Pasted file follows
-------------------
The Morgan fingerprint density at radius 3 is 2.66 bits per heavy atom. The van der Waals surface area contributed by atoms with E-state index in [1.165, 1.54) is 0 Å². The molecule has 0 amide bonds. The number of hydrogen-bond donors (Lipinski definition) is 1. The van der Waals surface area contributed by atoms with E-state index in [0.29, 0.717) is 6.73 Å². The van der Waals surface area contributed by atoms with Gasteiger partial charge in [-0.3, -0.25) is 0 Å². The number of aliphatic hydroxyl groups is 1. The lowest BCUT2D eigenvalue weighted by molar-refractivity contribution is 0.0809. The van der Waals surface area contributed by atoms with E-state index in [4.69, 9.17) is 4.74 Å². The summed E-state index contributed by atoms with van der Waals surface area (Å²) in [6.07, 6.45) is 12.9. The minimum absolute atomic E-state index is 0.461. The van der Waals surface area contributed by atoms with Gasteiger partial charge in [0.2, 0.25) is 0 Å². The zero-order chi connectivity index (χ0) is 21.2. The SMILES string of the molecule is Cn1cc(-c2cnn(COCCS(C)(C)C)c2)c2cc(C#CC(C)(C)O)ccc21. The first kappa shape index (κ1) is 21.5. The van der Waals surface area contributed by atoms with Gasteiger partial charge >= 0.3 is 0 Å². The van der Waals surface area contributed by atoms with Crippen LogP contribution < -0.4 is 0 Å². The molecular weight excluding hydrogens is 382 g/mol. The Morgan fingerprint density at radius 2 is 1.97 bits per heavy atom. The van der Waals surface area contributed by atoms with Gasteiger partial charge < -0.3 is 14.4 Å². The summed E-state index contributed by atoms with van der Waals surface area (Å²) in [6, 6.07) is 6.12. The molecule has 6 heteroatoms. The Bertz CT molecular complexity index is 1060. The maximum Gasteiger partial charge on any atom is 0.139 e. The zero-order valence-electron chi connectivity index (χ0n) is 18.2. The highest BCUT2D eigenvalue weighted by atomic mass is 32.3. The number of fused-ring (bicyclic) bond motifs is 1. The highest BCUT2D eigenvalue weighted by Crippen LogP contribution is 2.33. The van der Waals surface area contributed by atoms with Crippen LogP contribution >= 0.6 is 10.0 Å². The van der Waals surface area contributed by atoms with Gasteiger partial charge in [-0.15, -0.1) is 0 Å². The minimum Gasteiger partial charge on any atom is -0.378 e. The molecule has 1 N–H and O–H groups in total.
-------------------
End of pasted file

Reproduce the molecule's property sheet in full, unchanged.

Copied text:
The Morgan fingerprint density at radius 3 is 2.66 bits per heavy atom. The van der Waals surface area contributed by atoms with E-state index in [1.165, 1.54) is 0 Å². The molecule has 0 amide bonds. The number of hydrogen-bond donors (Lipinski definition) is 1. The van der Waals surface area contributed by atoms with E-state index in [0.29, 0.717) is 6.73 Å². The van der Waals surface area contributed by atoms with Gasteiger partial charge in [-0.3, -0.25) is 0 Å². The number of aliphatic hydroxyl groups is 1. The lowest BCUT2D eigenvalue weighted by molar-refractivity contribution is 0.0809. The van der Waals surface area contributed by atoms with E-state index in [4.69, 9.17) is 4.74 Å². The summed E-state index contributed by atoms with van der Waals surface area (Å²) in [6.07, 6.45) is 12.9. The minimum absolute atomic E-state index is 0.461. The van der Waals surface area contributed by atoms with Gasteiger partial charge in [0.2, 0.25) is 0 Å². The zero-order chi connectivity index (χ0) is 21.2. The SMILES string of the molecule is Cn1cc(-c2cnn(COCCS(C)(C)C)c2)c2cc(C#CC(C)(C)O)ccc21. The first kappa shape index (κ1) is 21.5. The van der Waals surface area contributed by atoms with Gasteiger partial charge >= 0.3 is 0 Å². The van der Waals surface area contributed by atoms with Crippen LogP contribution < -0.4 is 0 Å². The molecular weight excluding hydrogens is 382 g/mol. The Morgan fingerprint density at radius 2 is 1.97 bits per heavy atom. The van der Waals surface area contributed by atoms with Gasteiger partial charge < -0.3 is 14.4 Å². The summed E-state index contributed by atoms with van der Waals surface area (Å²) in [6, 6.07) is 6.12. The molecule has 6 heteroatoms. The Bertz CT molecular complexity index is 1060. The maximum Gasteiger partial charge on any atom is 0.139 e. The zero-order valence-electron chi connectivity index (χ0n) is 18.2. The highest BCUT2D eigenvalue weighted by atomic mass is 32.3. The number of fused-ring (bicyclic) bond motifs is 1. The highest BCUT2D eigenvalue weighted by Crippen LogP contribution is 2.33. The van der Waals surface area contributed by atoms with Crippen LogP contribution >= 0.6 is 10.0 Å². The van der Waals surface area contributed by atoms with Gasteiger partial charge in [-0.15, -0.1) is 0 Å². The minimum Gasteiger partial charge on any atom is -0.378 e. The molecule has 1 N–H and O–H groups in total.